Defence chiefs up in arms over Trump’s transgender ban
Pentagon says it will continue to employ transgender staff until new rules are issued
US president Donald Trump faced increasing pressure on Thursday over his ban on transgender individuals serving in the military, as senior Republicans and defence officials criticised the decision and questioned the abrupt timing of the announcement.
Amid confusion about the impact Mr Trump’s announcement on Twitter would have on current staff, the Pentagon said that its policy of employing transgender people would continue to stand until the White House issues new guidelines.
In a letter to all military service chiefs, Gen Joseph Dunford, the chairman of the Joint Chiefs of Staff, said their policy would not change until the Department of Defense directed otherwise.
“In the meantime, we will continue to treat all of our personnel with respect,” he said. “Given the current fight and the challenges we face, we will all remain focused on accomplishing our assigned missions.”
An estimated 4,000 transgender people serve in the military, though some advocacy groups believe the number could be much higher.
Last year, then president Barack Obama lifted a ban prohibiting transgender people from serving, though the Pentagon was given a year to implement the change. Defence secretary James Mattis extended this deadline by six months last month.
At an event to honour the two police officers who were injured during an attack on Republican congressmen in a baseball park in Alexandria, Virginia in May, Mr Trump made no mention of his announcement on the change in personnel rules.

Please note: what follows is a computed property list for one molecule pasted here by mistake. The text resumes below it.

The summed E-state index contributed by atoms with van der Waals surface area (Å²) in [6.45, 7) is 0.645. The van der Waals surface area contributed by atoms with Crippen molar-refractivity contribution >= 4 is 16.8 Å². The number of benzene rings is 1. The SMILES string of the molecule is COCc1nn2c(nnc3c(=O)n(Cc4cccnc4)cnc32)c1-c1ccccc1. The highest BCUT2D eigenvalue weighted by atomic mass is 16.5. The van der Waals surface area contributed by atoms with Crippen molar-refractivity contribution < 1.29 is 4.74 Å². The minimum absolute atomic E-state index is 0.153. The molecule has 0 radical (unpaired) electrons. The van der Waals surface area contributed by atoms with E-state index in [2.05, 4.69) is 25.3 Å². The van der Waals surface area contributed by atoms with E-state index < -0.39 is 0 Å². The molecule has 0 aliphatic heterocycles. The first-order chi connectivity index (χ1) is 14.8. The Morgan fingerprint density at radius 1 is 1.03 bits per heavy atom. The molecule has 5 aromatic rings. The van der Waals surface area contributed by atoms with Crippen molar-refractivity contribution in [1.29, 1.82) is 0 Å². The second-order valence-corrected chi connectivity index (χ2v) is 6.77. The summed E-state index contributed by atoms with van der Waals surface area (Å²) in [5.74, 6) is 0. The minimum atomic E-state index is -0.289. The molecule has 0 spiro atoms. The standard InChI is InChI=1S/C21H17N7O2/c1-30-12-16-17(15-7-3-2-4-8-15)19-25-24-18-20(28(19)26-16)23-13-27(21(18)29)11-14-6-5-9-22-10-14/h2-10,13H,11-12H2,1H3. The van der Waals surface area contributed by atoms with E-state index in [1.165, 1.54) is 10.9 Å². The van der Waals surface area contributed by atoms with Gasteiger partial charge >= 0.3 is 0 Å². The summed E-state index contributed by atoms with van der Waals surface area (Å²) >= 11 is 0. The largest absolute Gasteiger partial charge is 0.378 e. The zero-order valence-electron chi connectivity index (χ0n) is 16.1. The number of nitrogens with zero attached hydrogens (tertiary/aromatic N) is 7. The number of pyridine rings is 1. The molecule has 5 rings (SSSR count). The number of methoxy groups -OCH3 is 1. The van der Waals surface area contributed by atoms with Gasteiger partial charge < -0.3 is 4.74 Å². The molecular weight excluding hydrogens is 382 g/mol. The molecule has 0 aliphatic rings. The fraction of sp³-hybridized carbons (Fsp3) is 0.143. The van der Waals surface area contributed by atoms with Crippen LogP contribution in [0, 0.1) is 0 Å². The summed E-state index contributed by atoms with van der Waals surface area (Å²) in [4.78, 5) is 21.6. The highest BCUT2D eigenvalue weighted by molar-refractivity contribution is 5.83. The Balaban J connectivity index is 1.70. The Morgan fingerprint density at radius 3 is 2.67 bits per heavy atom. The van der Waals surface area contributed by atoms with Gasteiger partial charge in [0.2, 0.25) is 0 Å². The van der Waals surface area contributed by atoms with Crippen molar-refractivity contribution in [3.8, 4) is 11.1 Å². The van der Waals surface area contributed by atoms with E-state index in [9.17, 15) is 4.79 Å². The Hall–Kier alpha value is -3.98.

Special agents Crystal Grinder and David Bailey, who both sustained gunshot wounds while protecting unarmed members of Congress, were awarded a medal of valour by the US president at the ceremony. Steve Scalise, one of the congressman injured in the attack, was released from hospital on Wednesday.
Meanwhile, tensions among some of Mr Trump’s top staff members were exposed after newly appointed communications director Anthony Scaramucci appeared to accuse the president’s chief-of-staff Reince Priebus of leaking to the media. Mr Scaramucci suggested in a tweet sent on Wednesday night – which was later deleted – that Mr Priebus may have leaked a document outlining his financial disclosures.
Mr Scaramucci called in to a CNN morning show on Thursday, where he spoke live on air for 30 minutes. “We have had odds. We have had differences,” Mr Scaramucci said of Mr Priebus. “When I said we were brothers from the podium, that’s because we’re rough on each other. Some brothers are like Cain and Abel. Other brothers can fight with each other and get along. I don’t know if this is reparable or not. That will be up to the president.”
Asked during Thursday’s White House press briefing whether the president still had confidence in his chief-of-staff, press secretary Sarah Huckabee Sanders replied: “We all serve at the pleasure of the president.”
“This is a White House that has a lot of different perspectives because the president hires the very best people . . . unlike previous administrations, this isn’t groupthink.”
Separately on Thursday, the head of the Boy Scouts of America apologised for Mr Trump’s speech in West Virginia on Tuesday which was widely criticised for its inflammatory tone and political message.
In a message published on the organisation’s website, Michael Surbaugh apologised for the “political rhetoric that was inserted” into its national gathering this week.
“I want to extend my sincere apologies to those in our Scouting family who were offended by the political rhetoric that was inserted into the jamboree,” he wrote in an open letter. “That was never our intent.” He said that every US president is invited to speak to the organisation but that the Scouts remained “steadfastly” non-partisan.